Terraform – use Azure KeyVault secrets during deployments

In the second part of my Terraform blog series I explain how to access Azure KeyVault secrets during deployments and how to get your external IP address to refer to in a Network Security Group rule. Happy deploying.

Howdy folks,

in my last article I explained how to configure Terraform so you can use it to securely deploy Azure resources. Today I want to go one step further and provide you some information about how to deploy an Azure VM including all depending resources using Terraform.All code and information is provided in my Azure Security Github repository.


The use case I want to refer to today is pretty simple and still pretty common in lots of scenarios I am involved in. Imagine you want to automatically create Azure resources and you don’t want to have passwords hardcoded in any of your code files. Furthermore, corporate policies may deny to save passwords in template code. Sounds familiar? Read on!

Attention: Make sure to follow the configuration recommendations for a Terraform remote backend from my previous blog post because the KeyVault secret will be stored in the Terraform raw state in plain-text!

A data source is all you need

In the last article I explained how to use an Azure storage account as backend storage for Terraform and how to access the storage account key from an Azure KeyVault every time you need it – only then, and only if you are permitted! Wouldn’t it be nice to use the same Azure KeyVault to store passwords as KeyVault secrets and access them when we need them during deployment? Well, we can. All we need is a Terraform data source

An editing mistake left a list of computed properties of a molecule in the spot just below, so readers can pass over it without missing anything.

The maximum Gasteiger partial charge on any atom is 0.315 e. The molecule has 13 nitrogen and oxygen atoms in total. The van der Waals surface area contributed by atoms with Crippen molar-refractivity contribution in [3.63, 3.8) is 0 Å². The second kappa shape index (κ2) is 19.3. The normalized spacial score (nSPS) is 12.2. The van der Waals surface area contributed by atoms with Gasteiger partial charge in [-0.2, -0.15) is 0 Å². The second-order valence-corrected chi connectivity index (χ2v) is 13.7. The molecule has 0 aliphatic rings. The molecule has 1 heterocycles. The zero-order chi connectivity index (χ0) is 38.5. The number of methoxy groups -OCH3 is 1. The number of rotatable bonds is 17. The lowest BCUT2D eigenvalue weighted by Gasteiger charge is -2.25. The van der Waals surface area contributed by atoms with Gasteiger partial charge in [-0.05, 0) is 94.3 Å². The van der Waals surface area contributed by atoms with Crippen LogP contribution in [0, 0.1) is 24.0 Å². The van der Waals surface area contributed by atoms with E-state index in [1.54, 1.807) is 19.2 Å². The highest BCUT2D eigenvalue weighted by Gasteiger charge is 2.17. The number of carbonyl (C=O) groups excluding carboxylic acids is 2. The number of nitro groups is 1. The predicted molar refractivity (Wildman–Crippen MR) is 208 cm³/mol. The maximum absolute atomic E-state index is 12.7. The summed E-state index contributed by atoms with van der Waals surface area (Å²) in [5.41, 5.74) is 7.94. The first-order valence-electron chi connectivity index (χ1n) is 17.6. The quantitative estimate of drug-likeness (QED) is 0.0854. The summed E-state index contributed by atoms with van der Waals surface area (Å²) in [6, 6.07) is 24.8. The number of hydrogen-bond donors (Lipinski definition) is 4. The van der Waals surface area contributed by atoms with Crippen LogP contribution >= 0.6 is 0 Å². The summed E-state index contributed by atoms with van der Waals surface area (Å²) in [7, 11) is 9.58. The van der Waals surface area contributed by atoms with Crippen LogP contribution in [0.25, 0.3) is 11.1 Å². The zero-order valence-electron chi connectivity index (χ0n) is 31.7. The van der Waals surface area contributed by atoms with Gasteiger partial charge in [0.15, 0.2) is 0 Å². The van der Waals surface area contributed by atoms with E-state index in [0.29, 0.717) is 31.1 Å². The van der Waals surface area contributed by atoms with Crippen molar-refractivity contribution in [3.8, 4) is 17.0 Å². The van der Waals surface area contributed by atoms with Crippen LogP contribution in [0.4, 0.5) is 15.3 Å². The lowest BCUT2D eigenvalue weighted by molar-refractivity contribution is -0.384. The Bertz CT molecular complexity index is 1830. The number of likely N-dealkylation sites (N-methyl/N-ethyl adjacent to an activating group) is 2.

data "azurerm_key_vault_secret" "mySecret" {
name = "labuser"
vault_uri = "https://yourKeyVault.vault.azure.net/"
}

and a reference in the operating system profile section of the deployment config.

os_profile {
computer_name = "myvm"
admin_username = "labuser"
admin_password = "${data.azurerm_key_vault_secret.mySecret.value}"
}

Looks easy? It is!

Get your public IP address and add it to a NSG rule

Now, what about creating a network security group rule that allows management access to that new VM only from the caller’s IP address? This is just as easy as accessing the KeyVault secret, too:

Just create a second data source in the deployment template


data "http" "myExtIP" {
url = "http://ident.me"
}

and refer to it in the respective section when defining the NSG:


security_rule {
name = "SSH"
priority = 1001
direction = "Inbound"
access = "Allow"
protocol = "Tcp"
source_port_range = "*"
destination_port_range = "22"
source_address_prefix = "${data.http.myExtIp.body}" # reference to http data source destination_address_prefix = "*"

Ident.me is a website that displays the caller’s external IP address so you can use it in your automatic deployments.

Conclusion

Within a Terraform template file you can easily refer to data sources and use them in your deployments. They can help to keep your deployment code clean and free from sensitive information. Access to the KeyVault is granted using role-based access control with rights to only the service principal you can create using the preparation script I provide on GitHub.

Happy deploying and bye for now,
Tom

Author: Thomas Janetscheck

Microsoft MVP - Azure | Cloud Solutions Architect | Community Leader | Speaker

3 thoughts on “Terraform – use Azure KeyVault secrets during deployments”

  1. Be careful here, with the Terrafom data resource “azurerm_key_vault_secret” : “All arguments including the secret value will be stored in the raw state as plain-text.”

    Don”t forget to protect your remote state file location, for storage account use : IAM, Vnet service endpoint and firewall rule.

    Like

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